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Cedar Glades & Barrens
The Cedar Glades of the central basin of Tennessee represent an ecosystem unique in the world. Flat areas of usually broken limestone that may be bare or overlaid thin soil they form open areas in the surrounding forest that are the home to many unique and sometimes very rare species. Very wet in wet weather and very dry in dry weather about the only large trees that have a chance of gaining a foothold here are Eastern Red Cedars, Junipers virginiana and they are mostly confined to the edges. The areas where the glades are found are karst, riddled with caves, so except in very wet weather the streams mostly run underground leaving the surface parched much of the year.

Historically few people have appreciated these areas except as places to quarry stone and they have often been, and still are, used as dump sites. Simple minded people with off road vehicles continue to do huge damage to the fragile plants and thin soils despite efforts to protect them.

Here are a few images from the Cedar Glades. I hope to add many more in the future.


Pyne's Ground Plum
Pyne's Groung Plum
Astragalus bibullatus
(Species)
Astragalus bibullatus is perhaps one of the rarest plants on the planet. Now known only from a few very small locations in central Tennessee. It was noticed and collected by the Tennessee doctor and botanist Augustin Gattinger, who, along with George Dury fled Germany in the 1800s, but the locations he may have found it in have been distroyed. It was rediscovered and identified as a new species by Milo Pyne in 1988.
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Tennessee Milk Vetch
Tennessee Milk Vetch
Astragalus tennesseensis
(Species)
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Dalea foliosa, Flower
Leafy Prairie Clover
Dalea foliosa (Gray) Barneby
(Species)
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Tennessee Coneflower, Group
Tennessee Coneflower
Echinacea tennesseensis
(Species)
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White Spider On Tennessee Coneflower
Tennessee Coneflower
Echinacea tennesseensis
(Species)
Whitebanded Crab Spider
Misumenoides formosipes
(Species)
The flower that this spider seems to be guarding was considered extinct in the 1960s. It has been rediscovered and re- planted in many areas. It is found only in the cedar glades of the central basin of Tennessee. This photo was taken in the largest know natural population of the species at Tennessee's Couchville Cedar Glade State Natural Area.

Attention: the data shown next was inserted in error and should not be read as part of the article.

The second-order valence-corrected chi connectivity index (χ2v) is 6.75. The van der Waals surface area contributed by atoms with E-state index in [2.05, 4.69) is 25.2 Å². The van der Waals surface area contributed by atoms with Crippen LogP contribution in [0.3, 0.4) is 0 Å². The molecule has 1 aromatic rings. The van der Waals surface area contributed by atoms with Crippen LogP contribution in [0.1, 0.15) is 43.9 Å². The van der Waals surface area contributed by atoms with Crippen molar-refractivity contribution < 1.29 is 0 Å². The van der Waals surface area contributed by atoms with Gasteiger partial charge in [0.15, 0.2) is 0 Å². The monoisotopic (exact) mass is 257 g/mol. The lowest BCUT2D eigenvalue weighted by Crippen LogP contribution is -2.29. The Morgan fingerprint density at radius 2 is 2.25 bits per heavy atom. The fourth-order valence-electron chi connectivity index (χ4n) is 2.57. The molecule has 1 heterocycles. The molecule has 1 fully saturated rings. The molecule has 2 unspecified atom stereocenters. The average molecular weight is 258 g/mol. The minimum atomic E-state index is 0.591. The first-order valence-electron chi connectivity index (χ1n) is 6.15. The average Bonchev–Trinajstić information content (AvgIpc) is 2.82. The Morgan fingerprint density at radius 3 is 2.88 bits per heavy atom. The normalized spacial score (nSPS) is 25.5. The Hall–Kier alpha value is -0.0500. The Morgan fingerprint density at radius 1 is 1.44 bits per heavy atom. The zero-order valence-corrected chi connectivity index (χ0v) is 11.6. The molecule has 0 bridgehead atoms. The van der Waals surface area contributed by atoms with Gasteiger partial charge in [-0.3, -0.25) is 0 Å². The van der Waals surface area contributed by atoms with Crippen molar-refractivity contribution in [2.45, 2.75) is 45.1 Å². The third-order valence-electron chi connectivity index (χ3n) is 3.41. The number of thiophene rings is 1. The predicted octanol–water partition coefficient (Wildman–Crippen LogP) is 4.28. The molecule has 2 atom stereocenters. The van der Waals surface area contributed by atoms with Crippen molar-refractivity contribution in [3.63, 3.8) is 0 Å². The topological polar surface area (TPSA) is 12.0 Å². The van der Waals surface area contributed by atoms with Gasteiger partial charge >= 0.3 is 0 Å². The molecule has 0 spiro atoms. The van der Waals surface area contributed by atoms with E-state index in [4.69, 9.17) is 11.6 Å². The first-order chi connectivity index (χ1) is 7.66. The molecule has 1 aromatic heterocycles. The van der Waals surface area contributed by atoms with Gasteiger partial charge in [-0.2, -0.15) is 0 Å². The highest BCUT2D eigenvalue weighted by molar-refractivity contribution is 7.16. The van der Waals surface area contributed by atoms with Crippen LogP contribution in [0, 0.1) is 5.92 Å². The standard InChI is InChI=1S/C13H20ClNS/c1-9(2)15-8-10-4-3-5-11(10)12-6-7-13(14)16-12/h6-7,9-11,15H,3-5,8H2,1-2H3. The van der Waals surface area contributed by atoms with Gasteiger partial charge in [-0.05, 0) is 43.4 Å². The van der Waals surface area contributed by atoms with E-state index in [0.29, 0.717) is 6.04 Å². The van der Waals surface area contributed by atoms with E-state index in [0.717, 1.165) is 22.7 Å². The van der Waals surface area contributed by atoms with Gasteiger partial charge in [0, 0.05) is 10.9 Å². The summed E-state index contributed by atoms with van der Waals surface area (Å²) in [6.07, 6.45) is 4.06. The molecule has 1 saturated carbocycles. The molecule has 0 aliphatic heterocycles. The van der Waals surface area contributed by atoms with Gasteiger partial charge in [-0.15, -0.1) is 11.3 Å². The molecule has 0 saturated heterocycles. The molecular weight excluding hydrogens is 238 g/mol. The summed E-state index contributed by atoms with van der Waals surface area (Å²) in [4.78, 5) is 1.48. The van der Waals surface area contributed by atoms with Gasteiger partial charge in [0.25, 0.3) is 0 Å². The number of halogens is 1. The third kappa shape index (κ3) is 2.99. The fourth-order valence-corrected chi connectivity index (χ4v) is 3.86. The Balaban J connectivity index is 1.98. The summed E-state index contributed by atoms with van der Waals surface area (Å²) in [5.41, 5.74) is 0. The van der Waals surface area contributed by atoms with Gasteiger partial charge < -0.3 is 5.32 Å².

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Tennessee Coneflower, Echinacea tennesseensis - Habit
Tennessee Coneflower
Echinacea tennesseensis
(Species)
This showy coneflower grows only in the shallow soil of cedar glades. It was considered extinct in the 1960s but has been rediscovered and re-planted in many areas. This one is in the largest natural stand of this spieces which is now protected as the Couchville Cedar Glade State Natural Area near Nashville Tennessee.
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Tennessee Coneflowers At Couchville Cedar Glade
Tennessee Coneflower
Echinacea tennesseensis
(Species)
Gray-Headed Coneflower
Ratibida pinnata
(Species)
This is the largest natural population of Tennessee Coneflowers, Echinacea tennesseensis in the world. Only about half the scene is pictured.
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Fossils In Limestone
The Lebanon Limestone that underlies the Cedar Glades of Tennessee is composed almost entirely of creatures that lived in a shallow sea more than 400 million years ago during the Ordovician Period. At one time this layer was covered by hundreds of feet of other sediments which has since eroded away leaving this layer of flat rock exposed.
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Rose Vervain
Rose Vervain
Glandularia canadensis
(Species)
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Gnarly Cedar Tree Clings To Life
Eastern Red Cedar
Junipers virginiana
(Species)
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Heartwood of Eastern Red Cedar
Eastern Red Cedar
Junipers virginiana
(Species)
This is why Red Cedar is so named (the fact that it is Juniper not a Cedar not withstanding). This tree had been recently split by the wind and in time the sun will fade the color to gray.